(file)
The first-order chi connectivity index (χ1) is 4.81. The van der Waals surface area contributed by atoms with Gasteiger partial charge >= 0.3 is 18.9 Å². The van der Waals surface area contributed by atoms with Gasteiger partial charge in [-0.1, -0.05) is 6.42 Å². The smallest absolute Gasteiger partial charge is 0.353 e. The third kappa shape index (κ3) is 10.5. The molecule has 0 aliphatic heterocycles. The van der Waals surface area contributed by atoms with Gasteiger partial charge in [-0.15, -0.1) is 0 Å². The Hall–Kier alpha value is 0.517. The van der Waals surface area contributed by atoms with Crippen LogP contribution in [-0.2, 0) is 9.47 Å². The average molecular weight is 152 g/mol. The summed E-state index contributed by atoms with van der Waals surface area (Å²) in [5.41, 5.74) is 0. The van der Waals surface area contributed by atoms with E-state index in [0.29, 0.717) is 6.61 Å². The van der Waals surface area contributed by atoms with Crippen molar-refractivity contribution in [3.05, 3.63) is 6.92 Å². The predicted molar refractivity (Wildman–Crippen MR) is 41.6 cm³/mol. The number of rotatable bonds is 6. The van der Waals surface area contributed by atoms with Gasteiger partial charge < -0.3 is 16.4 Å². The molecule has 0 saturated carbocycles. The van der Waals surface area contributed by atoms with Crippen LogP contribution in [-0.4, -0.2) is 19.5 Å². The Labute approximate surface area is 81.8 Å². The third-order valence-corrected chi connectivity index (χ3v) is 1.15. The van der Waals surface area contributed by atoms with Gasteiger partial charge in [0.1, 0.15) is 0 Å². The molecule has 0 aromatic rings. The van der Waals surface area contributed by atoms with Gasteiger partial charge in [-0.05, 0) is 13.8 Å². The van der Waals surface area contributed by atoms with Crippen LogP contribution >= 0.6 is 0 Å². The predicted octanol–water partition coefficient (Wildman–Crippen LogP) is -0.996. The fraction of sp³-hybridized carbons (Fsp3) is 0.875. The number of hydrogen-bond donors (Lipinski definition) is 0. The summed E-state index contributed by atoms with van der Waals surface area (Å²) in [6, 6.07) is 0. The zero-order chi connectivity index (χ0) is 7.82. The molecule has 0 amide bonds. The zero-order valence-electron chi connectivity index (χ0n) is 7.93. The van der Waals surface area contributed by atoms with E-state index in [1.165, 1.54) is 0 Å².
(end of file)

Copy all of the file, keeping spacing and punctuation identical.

The first-order chi connectivity index (χ1) is 4.81. The van der Waals surface area contributed by atoms with Gasteiger partial charge >= 0.3 is 18.9 Å². The van der Waals surface area contributed by atoms with Gasteiger partial charge in [-0.1, -0.05) is 6.42 Å². The smallest absolute Gasteiger partial charge is 0.353 e. The third kappa shape index (κ3) is 10.5. The molecule has 0 aliphatic heterocycles. The van der Waals surface area contributed by atoms with Gasteiger partial charge in [-0.15, -0.1) is 0 Å². The Hall–Kier alpha value is 0.517. The van der Waals surface area contributed by atoms with Crippen LogP contribution in [-0.2, 0) is 9.47 Å². The average molecular weight is 152 g/mol. The summed E-state index contributed by atoms with van der Waals surface area (Å²) in [5.41, 5.74) is 0. The van der Waals surface area contributed by atoms with E-state index in [0.29, 0.717) is 6.61 Å². The van der Waals surface area contributed by atoms with Crippen molar-refractivity contribution in [3.05, 3.63) is 6.92 Å². The predicted molar refractivity (Wildman–Crippen MR) is 41.6 cm³/mol. The number of rotatable bonds is 6. The van der Waals surface area contributed by atoms with Gasteiger partial charge < -0.3 is 16.4 Å². The molecule has 0 saturated carbocycles. The van der Waals surface area contributed by atoms with Crippen LogP contribution in [-0.4, -0.2) is 19.5 Å². The Labute approximate surface area is 81.8 Å². The third-order valence-corrected chi connectivity index (χ3v) is 1.15. The van der Waals surface area contributed by atoms with Gasteiger partial charge in [0.1, 0.15) is 0 Å². The molecule has 0 aromatic rings. The van der Waals surface area contributed by atoms with Gasteiger partial charge in [-0.05, 0) is 13.8 Å². The van der Waals surface area contributed by atoms with Crippen LogP contribution >= 0.6 is 0 Å². The predicted octanol–water partition coefficient (Wildman–Crippen LogP) is -0.996. The fraction of sp³-hybridized carbons (Fsp3) is 0.875. The number of hydrogen-bond donors (Lipinski definition) is 0. The summed E-state index contributed by atoms with van der Waals surface area (Å²) in [6, 6.07) is 0. The zero-order chi connectivity index (χ0) is 7.82. The molecule has 0 amide bonds. The zero-order valence-electron chi connectivity index (χ0n) is 7.93. The van der Waals surface area contributed by atoms with E-state index in [1.165, 1.54) is 0 Å².